OOS 15-3 - Tropical dry forest phenology from satellite imagery and its relationships with ecosystem attributes

Tuesday, August 9, 2016: 2:10 PM
Grand Floridian Blrm H, Ft Lauderdale Convention Center
Eileen H. Helmer, International Institute of Tropical Forestry, USDA Forest Service, Río Piedras, PR, Xiaolin Zhu, Center for Spatial Technologies and Remote Sensing, University of California, Davis, CA, David Gwenzi, Department of Ecosystem Science and Sustainability, Colorado State University, Michael Lefsky, Colorado State University, Humfredo Marcano-Vega, Southern Research Station, USDA Forest Service, Elvia Meléndez, Institute for Tropical Ecosystem Studies (ITES), San Juan, PR and Ernesto Medina, Centro de Ecología, Instituto Venezolano de Investigaciones Científicas

Few studies exist on the relationships among tropical dry forest phenology, as observed with space borne remote sensing, and ecosystem attributes like forest structure or species traits. We know that multiseason satellite imagery is useful for distinguishing among tropical forest types (Helmer et al. 2012), yet for dry tropical forests that include many drought deciduous species, we might also expect that seasonal patterns in spectral measures of canopy greenness should correlate with field measurements of forest attributes.

One reason for the lack of studies on the relationships among space borne characterization of tropical forest phenology and ecosystem attributes is that persistent cloud cover in satellite imagery means that only imagery collected daily or every other day collect enough clear observations to track changes in forest greenness. So far, most of the imagery available with such frequent coverage has a coarse spatial resolution, with pixel sizes of 250 m to 1 km, which is a range in spatial scales that is too coarse to relate to most field studies.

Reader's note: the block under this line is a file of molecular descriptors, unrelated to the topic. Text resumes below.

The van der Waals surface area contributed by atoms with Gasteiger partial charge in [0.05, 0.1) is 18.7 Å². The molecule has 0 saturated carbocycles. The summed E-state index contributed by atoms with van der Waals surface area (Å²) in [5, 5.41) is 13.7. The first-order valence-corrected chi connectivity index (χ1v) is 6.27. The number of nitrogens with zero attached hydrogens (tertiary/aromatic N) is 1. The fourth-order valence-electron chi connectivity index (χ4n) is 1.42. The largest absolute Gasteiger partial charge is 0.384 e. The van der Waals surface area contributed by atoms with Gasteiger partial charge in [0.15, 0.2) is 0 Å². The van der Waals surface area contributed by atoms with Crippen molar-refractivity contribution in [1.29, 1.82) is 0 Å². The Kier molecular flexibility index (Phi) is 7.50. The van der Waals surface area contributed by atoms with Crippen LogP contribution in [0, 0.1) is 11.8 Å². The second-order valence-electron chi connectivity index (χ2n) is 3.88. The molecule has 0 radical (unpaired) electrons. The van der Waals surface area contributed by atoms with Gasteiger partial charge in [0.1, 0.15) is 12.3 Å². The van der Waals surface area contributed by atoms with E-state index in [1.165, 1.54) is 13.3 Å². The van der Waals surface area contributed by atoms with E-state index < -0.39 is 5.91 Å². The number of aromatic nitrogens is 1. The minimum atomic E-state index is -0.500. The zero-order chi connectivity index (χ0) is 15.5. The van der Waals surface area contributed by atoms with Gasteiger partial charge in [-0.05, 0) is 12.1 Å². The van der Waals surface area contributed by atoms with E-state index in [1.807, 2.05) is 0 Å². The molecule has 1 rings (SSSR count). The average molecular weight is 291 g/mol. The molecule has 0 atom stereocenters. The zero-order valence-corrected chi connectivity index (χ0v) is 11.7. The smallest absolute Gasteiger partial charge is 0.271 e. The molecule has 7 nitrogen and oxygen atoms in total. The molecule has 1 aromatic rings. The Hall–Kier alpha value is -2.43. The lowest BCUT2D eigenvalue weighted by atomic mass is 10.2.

We tested whether a new algorithm (Zhu et al. In prep.) that maps remotely sensed forest phenology metrics at the finer spatial resolution of Landsat multispectral data, which is 30 m, could help explain variation in tropical forest ecosystem attributes. We evaluated whether such phenology information contributed to explaining variation in forest structure along a gradient from tropical dry to moist and wet forest in Puerto Rico (Gwenzi et al. In prep), as well as spatial variation in leaf area index and intraspecific variation in leaf characteristics along a moisture gradient within the tropical dry forest on Mona Island of Puerto Rico (Zhu et al. In prep.).


We found that seasonal spectral metrics at the spatial scale of Landsat imagery explained substantial variation in forest structure and other ecosystem attributes, but that additional remotely sensed data can improve the precision of such estimates.

Helmer, E.H., et al. "Detailed maps of tropical forest types are within reach: Forest tree communities for Trinidad and Tobago mapped with multiseason Landsat and multiseason fine-resolution imagery." Forest Ecology and Management279 (2012): 147-166.

Zhu, X., et al. Reconstructing seasonal Landsat time-series to detect tropical forest phenology in Mona Island, Puerto Rico. In prep.

Gwenzi, D., et al. Landsat-scale phenology and variation of tropical forest structure from dry to wet ecological zones in Puerto Rico. In prep.